A New Orleans vacation was the inspiration for Juicy Oistre.

Douglas Botsford and Sean Morin have worked their way around Ann Arbor’s restaurant kitchens. They met as cooks at the Gandy Dancer in 2009, and have individually spent time at the Barton Hills Country Club, Argiero’s, Conor O’Neill’s, Blue Tractor, and Knight’s Downtown.

After Botsford left town to manage a restaurant in Denver, the pair met up in 2018 for a New Orleans vacation. After a night out, they wound up as the first customers at Felix’s Oyster Bar, a famous French Quarter haunt.

Watching the counter man open their bivalves, the pair were inspired to open an oyster place of their own in Ann Arbor, where both have roots. Morin went to Community High and EMU, while Botsford went to Huron and attended WCC. Botsford’s grandfather, Don, founded Ann Arbor Gymkhana, the area’s first private fitness center.

“I felt like this was something people in the area were missing out on,” Douglas Botsford says.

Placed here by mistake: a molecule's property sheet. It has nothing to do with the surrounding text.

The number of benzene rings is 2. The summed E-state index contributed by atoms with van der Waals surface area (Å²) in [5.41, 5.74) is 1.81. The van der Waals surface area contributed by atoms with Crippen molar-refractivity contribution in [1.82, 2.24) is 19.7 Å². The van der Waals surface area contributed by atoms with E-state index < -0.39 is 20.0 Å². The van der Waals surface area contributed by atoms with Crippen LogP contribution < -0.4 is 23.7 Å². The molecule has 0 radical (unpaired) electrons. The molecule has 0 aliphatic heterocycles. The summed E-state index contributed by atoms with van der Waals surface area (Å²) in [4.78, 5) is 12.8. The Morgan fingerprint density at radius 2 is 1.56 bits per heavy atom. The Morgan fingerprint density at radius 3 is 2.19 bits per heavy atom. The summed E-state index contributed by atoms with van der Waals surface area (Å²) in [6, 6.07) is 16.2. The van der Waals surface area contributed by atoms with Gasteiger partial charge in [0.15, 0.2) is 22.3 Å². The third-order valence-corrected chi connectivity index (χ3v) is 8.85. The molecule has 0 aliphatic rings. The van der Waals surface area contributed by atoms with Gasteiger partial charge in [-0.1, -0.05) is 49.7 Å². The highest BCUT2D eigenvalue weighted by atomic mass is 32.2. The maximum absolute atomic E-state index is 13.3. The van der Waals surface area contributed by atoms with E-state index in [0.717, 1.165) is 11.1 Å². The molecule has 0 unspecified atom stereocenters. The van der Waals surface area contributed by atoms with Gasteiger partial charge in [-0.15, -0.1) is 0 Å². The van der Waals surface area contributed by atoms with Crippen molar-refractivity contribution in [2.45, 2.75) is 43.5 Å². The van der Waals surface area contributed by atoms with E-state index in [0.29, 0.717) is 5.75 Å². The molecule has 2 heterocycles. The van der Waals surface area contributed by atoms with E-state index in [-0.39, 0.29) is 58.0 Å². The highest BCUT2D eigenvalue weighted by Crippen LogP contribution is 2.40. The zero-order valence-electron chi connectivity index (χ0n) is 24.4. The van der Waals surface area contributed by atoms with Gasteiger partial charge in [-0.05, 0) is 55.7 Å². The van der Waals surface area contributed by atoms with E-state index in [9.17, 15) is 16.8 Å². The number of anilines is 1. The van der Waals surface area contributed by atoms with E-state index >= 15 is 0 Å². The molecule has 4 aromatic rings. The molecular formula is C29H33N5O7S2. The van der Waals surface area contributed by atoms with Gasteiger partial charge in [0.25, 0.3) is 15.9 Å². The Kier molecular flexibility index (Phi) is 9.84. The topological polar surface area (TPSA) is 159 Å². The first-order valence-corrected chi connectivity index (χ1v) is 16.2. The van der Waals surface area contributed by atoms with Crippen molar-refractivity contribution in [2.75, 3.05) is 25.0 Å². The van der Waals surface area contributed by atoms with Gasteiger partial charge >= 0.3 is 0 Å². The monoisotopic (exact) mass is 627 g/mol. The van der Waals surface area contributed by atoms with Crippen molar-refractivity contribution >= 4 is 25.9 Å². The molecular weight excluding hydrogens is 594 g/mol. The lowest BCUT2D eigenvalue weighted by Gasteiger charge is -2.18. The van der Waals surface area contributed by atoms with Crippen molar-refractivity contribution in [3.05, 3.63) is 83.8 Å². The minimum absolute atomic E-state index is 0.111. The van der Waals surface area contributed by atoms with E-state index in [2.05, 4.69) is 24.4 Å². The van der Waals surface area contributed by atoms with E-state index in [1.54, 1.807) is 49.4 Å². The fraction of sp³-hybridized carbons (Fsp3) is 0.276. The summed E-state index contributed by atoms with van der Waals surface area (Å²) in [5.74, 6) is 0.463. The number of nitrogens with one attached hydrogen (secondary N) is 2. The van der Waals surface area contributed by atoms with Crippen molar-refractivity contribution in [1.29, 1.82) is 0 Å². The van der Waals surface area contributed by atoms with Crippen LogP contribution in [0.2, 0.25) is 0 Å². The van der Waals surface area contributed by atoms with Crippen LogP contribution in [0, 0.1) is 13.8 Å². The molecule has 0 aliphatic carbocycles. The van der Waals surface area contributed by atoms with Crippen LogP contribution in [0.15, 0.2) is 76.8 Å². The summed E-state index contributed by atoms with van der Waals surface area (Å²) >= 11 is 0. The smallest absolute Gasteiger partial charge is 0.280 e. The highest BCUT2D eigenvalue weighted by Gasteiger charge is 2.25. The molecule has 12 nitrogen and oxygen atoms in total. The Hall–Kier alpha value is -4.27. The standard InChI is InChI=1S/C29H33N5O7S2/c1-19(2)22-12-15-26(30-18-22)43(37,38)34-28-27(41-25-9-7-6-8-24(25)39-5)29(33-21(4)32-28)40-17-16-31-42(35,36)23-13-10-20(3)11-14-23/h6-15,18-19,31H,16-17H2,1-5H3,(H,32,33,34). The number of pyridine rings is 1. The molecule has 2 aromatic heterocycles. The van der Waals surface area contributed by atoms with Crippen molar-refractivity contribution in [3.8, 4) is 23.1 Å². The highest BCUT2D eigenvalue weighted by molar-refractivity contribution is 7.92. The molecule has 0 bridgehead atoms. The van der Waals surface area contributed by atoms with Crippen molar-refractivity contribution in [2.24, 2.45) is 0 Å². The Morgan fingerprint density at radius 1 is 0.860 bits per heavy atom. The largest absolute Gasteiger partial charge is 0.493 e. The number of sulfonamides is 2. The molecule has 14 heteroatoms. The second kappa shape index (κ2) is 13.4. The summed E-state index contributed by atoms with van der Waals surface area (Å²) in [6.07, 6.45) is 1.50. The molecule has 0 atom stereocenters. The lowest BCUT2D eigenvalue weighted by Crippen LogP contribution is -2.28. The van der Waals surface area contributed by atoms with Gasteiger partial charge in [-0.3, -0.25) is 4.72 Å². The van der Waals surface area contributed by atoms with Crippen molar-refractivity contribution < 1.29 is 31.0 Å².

They spent two years writing a business plan, passing it back and forth via text and email. Then, last year, they spent $18,000 to buy and outfit a used ice cream truck, and Juicy Oistre was born.

Their first event was in Morin’s driveway in Ypsilanti, but the truck now has a regular monthly spot at York on Packard Rd., selling as many as 1,000 oysters during a three-hour time slot.

Generally, the menu features raw and grilled oysters and other dishes pegged to availability and weather conditions. In January, that included oyster pate and oyster soup. Future offerings may include a crawfish boil, clam bake, and lobster dishes. Check the Events tab on York’s website for details.

The oysters come from growers on the west coast. Although Pacific oysters tend to be smaller than east-coast varieties, the men feel that the flavor is sweeter and more complex, and the oysters have a deeper shell to hold ingredients.

Neither have quit their day jobs yet, but both are excited that their truck is rolling. “In a restaurant, you have your task, you have your thing,” says Botsford. “When it comes to a food truck, you’re the restaurant.”

Adds Morin, “My energy gets more excited because I’m not feeding someone else’s idea book. I was doing this for somebody else. Now I get to do it for myself.”

This article has been edited since it was published in the February 2021 Ann Arbor Observer. Don Botsford’s job in Denver has been corrected, and a canceled event has been removed.